Following an acute overdosage, toxicity may result from hydrocodone or acetaminophen.
Signs and Symptoms
Hydrocodone: Serious overdose with hydrocodone is characterized
by respiratory depression (a decrease in respiratory rate and/or tidal volume,
Cheyne-Stokes respiration, cyanosis), extreme somnolence progressing to stupor
or coma, skeletal muscle flaccidity, cold and clammy skin, and sometimes bradycardia
and hypotension. In severe overdosage, apnea, circulatory collapse, cardiac
arrest and death may occur.
Acetaminophen: In acetaminophen overdosage: dose-dependent, potentially
fatal hepatic necrosis is the most serious adverse effect. Renal tubular necrosis,
hypoglycemic coma, and thrombocytopenia may also occur.
Early symptoms following a potentially hepatotoxic overdose may include: nausea, vomiting, diaphoresis and general malaise. Clinical and laboratory evidence of hepatic toxicity may not be apparent until 48 to 72 hours post-ingestion.
In adults, hepatic toxicity has rarely been reported with acute overdose of
less than 10 grams or fatalities with less than 15 grams.
A single or multiple overdose with hydrocodone and acetaminophen is a potentially lethal polydrug overdose, and consultation with a regional poison control center is recommended.
Immediate treatment includes support of cardiorespiratory function and measures to reduce drug absorption. Vomiting should be induced mechanically, or with syrup of ipecac, if the patient is alert (adequate pharyngeal and laryngeal reflexes). Oral activated charcoal (1 g/kg) should follow gastric emptying. The first dose should be accompanied by an appropriate cathartic. If repeated doses are used, the cathartic might be included with alternate doses as required. Hypotension is usually hypovolemic and should respond to fluids. Vasopressors and other supportive measures should be employed as indicated.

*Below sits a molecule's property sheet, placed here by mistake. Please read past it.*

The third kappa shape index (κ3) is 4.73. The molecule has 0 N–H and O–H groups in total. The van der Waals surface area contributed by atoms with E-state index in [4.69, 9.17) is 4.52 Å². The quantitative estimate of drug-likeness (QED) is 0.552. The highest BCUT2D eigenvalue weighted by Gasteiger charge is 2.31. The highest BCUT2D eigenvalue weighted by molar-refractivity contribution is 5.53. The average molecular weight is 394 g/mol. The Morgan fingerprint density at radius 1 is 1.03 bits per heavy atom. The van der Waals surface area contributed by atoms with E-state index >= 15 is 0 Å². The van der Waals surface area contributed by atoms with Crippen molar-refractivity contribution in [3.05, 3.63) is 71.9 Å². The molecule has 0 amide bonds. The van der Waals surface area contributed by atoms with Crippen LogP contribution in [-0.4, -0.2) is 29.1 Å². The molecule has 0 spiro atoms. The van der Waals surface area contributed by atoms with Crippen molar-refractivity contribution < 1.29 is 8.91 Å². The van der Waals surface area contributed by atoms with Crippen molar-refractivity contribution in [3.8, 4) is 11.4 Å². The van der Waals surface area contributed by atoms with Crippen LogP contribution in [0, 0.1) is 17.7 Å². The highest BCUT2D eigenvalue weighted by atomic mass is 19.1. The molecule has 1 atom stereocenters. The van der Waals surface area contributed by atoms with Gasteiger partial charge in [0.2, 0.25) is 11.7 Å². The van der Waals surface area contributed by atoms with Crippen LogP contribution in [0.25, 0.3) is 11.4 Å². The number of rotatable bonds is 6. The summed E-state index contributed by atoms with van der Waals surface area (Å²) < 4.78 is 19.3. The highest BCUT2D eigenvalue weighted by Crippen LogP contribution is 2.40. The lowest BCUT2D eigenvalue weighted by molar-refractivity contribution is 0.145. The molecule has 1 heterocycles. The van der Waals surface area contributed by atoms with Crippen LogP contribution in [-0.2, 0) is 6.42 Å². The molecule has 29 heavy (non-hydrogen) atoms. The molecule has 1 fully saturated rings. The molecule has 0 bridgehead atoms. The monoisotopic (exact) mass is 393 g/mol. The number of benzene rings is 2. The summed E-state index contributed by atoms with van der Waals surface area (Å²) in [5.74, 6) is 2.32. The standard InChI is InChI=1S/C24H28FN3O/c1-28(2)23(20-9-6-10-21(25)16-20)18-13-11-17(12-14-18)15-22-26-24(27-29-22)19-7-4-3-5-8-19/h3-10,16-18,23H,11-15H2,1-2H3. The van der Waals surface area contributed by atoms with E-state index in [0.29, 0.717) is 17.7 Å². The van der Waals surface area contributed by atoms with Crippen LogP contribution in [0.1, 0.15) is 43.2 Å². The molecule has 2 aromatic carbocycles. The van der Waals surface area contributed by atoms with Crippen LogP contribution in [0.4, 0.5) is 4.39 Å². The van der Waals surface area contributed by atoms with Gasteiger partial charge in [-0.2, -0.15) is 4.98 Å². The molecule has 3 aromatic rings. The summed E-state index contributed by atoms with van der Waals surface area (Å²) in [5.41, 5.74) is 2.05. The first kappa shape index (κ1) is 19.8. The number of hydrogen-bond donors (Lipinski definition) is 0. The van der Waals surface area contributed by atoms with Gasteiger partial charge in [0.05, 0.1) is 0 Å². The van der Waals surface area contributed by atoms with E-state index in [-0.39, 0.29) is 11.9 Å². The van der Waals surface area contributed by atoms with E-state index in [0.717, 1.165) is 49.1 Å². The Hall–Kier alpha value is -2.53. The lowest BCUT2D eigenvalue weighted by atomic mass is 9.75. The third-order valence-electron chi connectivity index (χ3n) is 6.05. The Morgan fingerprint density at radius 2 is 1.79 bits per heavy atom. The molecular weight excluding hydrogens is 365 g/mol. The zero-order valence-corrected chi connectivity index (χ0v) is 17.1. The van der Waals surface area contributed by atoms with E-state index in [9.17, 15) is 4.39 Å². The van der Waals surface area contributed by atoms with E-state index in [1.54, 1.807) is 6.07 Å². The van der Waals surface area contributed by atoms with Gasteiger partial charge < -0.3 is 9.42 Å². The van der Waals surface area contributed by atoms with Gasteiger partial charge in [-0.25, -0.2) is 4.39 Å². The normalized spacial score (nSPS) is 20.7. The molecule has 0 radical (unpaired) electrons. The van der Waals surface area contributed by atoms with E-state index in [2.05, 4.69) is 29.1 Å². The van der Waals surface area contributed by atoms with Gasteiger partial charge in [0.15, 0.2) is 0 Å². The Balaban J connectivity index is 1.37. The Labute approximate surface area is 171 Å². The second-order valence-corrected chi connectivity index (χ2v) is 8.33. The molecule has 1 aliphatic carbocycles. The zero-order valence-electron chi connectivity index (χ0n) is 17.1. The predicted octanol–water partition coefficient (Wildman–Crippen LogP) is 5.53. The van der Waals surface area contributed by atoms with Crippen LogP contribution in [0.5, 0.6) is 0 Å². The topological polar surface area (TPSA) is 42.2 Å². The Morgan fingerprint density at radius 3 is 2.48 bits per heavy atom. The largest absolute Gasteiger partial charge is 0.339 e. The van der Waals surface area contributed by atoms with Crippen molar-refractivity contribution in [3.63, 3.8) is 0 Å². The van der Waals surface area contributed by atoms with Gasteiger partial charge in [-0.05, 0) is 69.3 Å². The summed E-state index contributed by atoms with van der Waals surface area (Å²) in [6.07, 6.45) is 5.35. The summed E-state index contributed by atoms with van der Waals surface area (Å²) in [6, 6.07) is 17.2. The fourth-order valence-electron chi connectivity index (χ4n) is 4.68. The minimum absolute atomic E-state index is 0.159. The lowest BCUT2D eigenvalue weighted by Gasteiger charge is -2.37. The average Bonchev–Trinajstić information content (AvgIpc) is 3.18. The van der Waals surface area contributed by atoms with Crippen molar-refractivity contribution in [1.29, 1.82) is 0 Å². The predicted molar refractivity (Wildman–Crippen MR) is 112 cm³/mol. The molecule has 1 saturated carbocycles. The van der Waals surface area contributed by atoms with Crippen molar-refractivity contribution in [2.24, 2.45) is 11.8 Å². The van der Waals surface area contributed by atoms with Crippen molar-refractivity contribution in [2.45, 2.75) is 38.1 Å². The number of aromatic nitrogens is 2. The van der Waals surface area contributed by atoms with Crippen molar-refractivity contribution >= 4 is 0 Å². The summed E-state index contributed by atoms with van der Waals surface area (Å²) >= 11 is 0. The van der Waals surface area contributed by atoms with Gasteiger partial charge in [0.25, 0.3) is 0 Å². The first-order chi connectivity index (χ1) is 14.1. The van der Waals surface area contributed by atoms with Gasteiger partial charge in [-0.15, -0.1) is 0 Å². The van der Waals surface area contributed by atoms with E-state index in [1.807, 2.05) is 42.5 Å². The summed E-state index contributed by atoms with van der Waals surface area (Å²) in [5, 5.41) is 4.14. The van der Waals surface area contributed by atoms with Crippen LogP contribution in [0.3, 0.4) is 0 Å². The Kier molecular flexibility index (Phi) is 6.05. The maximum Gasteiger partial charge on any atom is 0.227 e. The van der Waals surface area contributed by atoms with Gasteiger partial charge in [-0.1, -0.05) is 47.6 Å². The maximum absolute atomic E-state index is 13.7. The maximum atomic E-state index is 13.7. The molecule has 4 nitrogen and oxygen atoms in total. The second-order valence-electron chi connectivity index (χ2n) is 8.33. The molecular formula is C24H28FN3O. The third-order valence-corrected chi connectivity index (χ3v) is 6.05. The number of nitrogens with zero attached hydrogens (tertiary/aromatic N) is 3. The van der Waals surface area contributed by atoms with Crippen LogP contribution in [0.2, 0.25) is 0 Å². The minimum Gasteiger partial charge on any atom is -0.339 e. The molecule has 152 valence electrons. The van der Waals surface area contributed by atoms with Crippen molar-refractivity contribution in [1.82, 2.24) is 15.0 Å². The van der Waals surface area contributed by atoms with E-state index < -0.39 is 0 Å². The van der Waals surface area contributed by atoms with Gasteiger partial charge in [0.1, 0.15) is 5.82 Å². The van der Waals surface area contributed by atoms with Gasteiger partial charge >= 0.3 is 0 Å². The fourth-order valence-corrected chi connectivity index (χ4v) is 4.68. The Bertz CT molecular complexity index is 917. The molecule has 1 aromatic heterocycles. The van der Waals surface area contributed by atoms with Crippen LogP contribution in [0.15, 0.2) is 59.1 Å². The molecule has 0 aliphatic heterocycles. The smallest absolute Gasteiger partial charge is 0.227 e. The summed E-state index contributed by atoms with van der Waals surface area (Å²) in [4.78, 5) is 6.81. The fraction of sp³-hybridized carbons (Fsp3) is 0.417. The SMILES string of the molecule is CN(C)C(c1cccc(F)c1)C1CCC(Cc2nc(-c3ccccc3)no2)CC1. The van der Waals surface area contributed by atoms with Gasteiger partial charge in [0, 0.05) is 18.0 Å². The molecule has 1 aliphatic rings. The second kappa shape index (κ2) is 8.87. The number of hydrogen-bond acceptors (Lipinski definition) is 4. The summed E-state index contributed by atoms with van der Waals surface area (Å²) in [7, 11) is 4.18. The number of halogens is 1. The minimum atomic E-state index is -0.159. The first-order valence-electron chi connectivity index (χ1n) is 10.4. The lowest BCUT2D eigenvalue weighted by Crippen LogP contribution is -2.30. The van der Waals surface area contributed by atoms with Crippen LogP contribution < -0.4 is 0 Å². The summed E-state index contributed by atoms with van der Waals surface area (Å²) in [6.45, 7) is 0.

A cuffed endotracheal tube should be inserted before gastric lavage of the unconscious patient and, when necessary, to provide assisted respiration.
Meticulous attention should be given to maintaining adequate pulmonary ventilation. In severe cases of intoxication, peritoneal dialysis, or preferably hemodialysis may be considered. If hypoprothrombinemia occurs due to acetaminophen overdose, vitamin K should be administered intravenously.
Naloxone, an opioid antagonist, can reverse respiratory depression and coma associated with opioid overdose. NARCAN® (naloxone hydrochloride) 0.4 mg to 2 mg is given parenterally. Since the duration of action of hydrocodone may exceed that of naloxone, the patient should be kept under continuous surveillance and repeated doses of the antagonist should be administered as needed to maintain adequate respiration. An opioid antagonist should not be administered in the absence of clinically significant respiratory or cardiovascular depression.
If the dose of acetaminophen may have exceeded 140 mg/kg, acetylcysteine should be administered as early as possible. Serum acetaminophen levels should be obtained, since levels four or more hours following ingestion help predict acetaminophen toxicity. Do not await acetaminophen assay results before initiating treatment. Hepatic enzymes should be obtained initially, and repeated at 24-hour intervals.
Methemoglobinemia over 30% should be treated with methylene blue by slow intravenous administration.
The toxic dose for adults for acetaminophen is 10 grams.
ZYDONE (hydrocodone bitartrate and acetaminophen) tablets should not be administered to patients who have previously exhibited hypersensitivity to hydrocodone, acetaminophen, or any other component of this product. Patients known to be hypersensitive to other opioids may exhibit cross-sensitivity to hydrocodone.